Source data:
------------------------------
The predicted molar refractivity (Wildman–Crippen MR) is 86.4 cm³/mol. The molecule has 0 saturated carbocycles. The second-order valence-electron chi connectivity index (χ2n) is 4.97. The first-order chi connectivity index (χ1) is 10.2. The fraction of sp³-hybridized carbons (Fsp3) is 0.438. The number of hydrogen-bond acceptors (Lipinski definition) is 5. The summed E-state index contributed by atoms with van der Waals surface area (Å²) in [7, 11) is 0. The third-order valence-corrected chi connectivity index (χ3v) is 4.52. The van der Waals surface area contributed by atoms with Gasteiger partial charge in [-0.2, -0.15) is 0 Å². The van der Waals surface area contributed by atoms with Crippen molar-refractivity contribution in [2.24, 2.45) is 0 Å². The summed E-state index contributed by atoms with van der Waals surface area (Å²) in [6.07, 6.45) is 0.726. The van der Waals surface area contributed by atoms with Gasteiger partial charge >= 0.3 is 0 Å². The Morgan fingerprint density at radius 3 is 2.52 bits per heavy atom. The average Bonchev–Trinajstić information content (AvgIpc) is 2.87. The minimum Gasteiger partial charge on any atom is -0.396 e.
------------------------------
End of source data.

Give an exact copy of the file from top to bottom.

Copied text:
The predicted molar refractivity (Wildman–Crippen MR) is 86.4 cm³/mol. The molecule has 0 saturated carbocycles. The second-order valence-electron chi connectivity index (χ2n) is 4.97. The first-order chi connectivity index (χ1) is 10.2. The fraction of sp³-hybridized carbons (Fsp3) is 0.438. The number of hydrogen-bond acceptors (Lipinski definition) is 5. The summed E-state index contributed by atoms with van der Waals surface area (Å²) in [7, 11) is 0. The third-order valence-corrected chi connectivity index (χ3v) is 4.52. The van der Waals surface area contributed by atoms with Gasteiger partial charge in [-0.2, -0.15) is 0 Å². The van der Waals surface area contributed by atoms with Crippen molar-refractivity contribution in [2.24, 2.45) is 0 Å². The summed E-state index contributed by atoms with van der Waals surface area (Å²) in [6.07, 6.45) is 0.726. The van der Waals surface area contributed by atoms with Gasteiger partial charge >= 0.3 is 0 Å². The Morgan fingerprint density at radius 3 is 2.52 bits per heavy atom. The average Bonchev–Trinajstić information content (AvgIpc) is 2.87. The minimum Gasteiger partial charge on any atom is -0.396 e.